I’ve written elsewhere about how this history built upon racist ideas may have an impact upon how Black Americans are treated to this day in healthcare, but it also leads Black Americans to have resistance to participating in research, a refusal to seek treatment, and greater skepticism about interventions when prescribed. In the long run this leads to greater burdens on patients, families, the healthcare team, and the healthcare system as a whole.
Significant strides have been made within the healthcare system to bridge the gap between Black Americans. Nonetheless, a gap remains. Studies cited above still show mistrust, and I believe that a contributor is many within healthcare not knowing and, therefore, not acknowledging the depth of the historic racism and injustice that has occurred. Equal Justice Initiative often writes on social media, “To overcome racial inequality, we must confront our history.” To effectively care for all Americans, those in healthcare (myself included) have to work to overcome the part of American medical history that could be, and has been, easily swept aside and ignored. In working to establish trusting relationships, exhibiting empathy and compassion, and educating Americans about the checks and balances that now exist in the medical system to prevent abuses that occurred in the past, we can create a healthier and more equitable American medical system. We’ve definitely made some progress, and have the opportunity to continue this work now.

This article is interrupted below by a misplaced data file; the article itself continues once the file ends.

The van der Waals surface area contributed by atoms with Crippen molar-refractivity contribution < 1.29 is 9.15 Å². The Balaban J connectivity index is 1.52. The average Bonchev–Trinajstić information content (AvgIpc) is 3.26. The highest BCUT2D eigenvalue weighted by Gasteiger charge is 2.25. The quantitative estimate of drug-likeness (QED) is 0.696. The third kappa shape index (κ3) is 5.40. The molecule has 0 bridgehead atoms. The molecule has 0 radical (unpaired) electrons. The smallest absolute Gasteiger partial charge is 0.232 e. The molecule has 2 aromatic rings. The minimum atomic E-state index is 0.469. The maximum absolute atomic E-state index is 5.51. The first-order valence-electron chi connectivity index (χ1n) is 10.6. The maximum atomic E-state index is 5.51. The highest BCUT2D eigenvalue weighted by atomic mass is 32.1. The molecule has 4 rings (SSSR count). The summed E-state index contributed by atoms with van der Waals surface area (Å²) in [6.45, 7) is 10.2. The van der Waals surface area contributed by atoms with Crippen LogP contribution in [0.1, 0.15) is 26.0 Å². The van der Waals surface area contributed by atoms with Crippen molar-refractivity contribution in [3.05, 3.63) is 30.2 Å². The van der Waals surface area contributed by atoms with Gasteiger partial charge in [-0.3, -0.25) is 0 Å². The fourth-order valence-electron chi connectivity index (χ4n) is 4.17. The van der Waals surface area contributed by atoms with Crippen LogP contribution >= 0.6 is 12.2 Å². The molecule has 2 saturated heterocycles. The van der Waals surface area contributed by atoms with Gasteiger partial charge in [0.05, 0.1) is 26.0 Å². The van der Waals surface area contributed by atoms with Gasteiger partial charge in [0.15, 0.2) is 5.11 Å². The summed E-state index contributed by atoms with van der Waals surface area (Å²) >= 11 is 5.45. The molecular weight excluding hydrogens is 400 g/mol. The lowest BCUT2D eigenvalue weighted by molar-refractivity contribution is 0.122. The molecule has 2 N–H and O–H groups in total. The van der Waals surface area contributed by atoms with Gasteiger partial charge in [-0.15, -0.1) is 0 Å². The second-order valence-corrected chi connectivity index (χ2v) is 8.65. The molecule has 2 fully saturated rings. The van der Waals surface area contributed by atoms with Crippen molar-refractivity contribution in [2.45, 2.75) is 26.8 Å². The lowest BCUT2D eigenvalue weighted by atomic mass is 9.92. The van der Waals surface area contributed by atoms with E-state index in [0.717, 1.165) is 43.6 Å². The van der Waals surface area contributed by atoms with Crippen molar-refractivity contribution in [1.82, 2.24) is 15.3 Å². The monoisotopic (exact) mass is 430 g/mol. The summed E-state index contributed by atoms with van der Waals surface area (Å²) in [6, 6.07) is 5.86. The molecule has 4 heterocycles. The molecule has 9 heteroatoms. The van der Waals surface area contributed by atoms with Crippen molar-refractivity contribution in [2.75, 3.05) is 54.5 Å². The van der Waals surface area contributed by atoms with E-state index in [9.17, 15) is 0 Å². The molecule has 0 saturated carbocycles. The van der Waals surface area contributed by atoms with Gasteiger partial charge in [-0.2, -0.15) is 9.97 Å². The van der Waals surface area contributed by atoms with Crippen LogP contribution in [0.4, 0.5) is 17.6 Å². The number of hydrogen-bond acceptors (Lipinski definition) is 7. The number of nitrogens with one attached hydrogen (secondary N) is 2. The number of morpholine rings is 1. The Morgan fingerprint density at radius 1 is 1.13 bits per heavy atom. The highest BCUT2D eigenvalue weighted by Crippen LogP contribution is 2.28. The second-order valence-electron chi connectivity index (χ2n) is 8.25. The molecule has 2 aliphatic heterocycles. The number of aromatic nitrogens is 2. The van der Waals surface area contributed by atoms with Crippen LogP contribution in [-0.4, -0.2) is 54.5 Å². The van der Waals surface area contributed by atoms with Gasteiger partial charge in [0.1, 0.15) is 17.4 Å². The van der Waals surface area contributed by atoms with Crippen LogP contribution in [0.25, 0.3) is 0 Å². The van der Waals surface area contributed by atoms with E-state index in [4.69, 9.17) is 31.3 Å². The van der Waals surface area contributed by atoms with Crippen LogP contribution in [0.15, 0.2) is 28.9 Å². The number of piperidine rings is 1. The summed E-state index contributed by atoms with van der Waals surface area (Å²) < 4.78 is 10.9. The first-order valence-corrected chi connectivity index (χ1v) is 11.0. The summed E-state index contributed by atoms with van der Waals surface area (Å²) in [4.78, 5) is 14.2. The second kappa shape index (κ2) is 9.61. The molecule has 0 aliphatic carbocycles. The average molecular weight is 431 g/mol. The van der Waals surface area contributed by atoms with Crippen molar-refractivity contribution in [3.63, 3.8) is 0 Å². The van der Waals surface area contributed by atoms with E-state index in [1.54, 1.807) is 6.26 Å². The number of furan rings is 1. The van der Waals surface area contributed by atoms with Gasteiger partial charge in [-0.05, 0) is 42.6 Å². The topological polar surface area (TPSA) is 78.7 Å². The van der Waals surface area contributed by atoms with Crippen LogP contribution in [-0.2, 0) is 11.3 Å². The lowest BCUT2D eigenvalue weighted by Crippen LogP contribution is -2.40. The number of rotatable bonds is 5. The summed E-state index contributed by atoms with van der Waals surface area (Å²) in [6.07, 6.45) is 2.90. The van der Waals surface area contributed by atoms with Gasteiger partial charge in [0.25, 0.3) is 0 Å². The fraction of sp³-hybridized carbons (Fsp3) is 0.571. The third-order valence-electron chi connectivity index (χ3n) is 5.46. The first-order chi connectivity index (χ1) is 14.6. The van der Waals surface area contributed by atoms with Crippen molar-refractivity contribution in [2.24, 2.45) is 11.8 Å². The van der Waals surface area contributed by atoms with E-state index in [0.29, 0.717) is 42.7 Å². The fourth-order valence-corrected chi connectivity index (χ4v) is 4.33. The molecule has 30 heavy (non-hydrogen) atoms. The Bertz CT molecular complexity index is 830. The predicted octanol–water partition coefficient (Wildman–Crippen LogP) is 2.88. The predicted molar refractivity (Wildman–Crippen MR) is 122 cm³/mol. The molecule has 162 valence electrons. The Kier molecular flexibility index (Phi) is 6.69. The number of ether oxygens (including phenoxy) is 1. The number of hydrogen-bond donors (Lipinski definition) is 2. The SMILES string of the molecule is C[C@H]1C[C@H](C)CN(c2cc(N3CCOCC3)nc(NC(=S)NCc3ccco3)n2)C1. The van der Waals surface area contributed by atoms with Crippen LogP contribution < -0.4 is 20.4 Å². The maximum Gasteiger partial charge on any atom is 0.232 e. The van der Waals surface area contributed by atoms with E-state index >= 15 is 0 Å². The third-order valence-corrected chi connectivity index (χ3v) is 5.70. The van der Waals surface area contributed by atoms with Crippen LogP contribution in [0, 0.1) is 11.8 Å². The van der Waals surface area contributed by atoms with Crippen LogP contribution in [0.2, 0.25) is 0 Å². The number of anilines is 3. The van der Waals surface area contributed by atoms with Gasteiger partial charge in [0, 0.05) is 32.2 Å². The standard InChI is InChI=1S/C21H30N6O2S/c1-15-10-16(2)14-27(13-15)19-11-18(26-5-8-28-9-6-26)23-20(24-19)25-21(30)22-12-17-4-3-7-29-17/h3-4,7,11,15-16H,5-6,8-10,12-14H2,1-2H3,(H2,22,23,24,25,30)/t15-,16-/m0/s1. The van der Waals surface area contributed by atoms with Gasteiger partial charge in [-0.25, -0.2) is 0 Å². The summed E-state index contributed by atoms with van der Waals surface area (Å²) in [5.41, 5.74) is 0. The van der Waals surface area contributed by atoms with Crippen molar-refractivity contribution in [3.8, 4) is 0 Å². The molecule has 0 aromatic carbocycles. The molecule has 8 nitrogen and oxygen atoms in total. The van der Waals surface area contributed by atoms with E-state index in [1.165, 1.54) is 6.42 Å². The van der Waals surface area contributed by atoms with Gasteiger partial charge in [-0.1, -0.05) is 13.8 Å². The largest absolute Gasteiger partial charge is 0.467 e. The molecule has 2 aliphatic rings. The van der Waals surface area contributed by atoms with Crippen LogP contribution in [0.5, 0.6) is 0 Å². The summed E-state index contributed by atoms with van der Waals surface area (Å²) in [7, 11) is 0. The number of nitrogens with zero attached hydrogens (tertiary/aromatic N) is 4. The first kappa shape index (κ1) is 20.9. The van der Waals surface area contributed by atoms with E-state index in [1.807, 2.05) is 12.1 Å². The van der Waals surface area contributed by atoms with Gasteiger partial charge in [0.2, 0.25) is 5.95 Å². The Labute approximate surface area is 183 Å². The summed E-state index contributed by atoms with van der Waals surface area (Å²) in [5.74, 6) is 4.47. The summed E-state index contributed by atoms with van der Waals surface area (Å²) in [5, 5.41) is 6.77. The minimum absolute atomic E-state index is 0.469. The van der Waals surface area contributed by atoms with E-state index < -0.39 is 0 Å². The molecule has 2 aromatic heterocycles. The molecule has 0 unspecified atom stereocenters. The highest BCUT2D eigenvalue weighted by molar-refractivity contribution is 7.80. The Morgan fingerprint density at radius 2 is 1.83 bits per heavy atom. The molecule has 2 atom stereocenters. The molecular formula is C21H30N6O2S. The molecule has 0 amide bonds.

Medical Apartheid, Harriet A. Washington, pp.155-185.
 “Rasing the ivory tower: the production of knowledge and distrust of medicine among African Americans,” https://www.ncbi.nlm.nih.gov/pmc/articles/PMC2598256/
 The Immortal Life of Henrietta Lacks by Rebecca Skloot
 Medical Apartheid, Harriet A. Washington, pp.115-119.
 “Perceptions of Clinical Research Participation among African American Women,” https://www.ncbi.nlm.nih.gov/pmc/articles/PMC1994515/ & “More than Tuskegee: understanding mistrust about research participation,” https://pubmed.ncbi.nlm.nih.gov/20693733/
 “Understanding African Americans’ Views of the Trustworthiness of Physicians,” https://www.ncbi.nlm.nih.gov/pmc/articles/PMC1924632/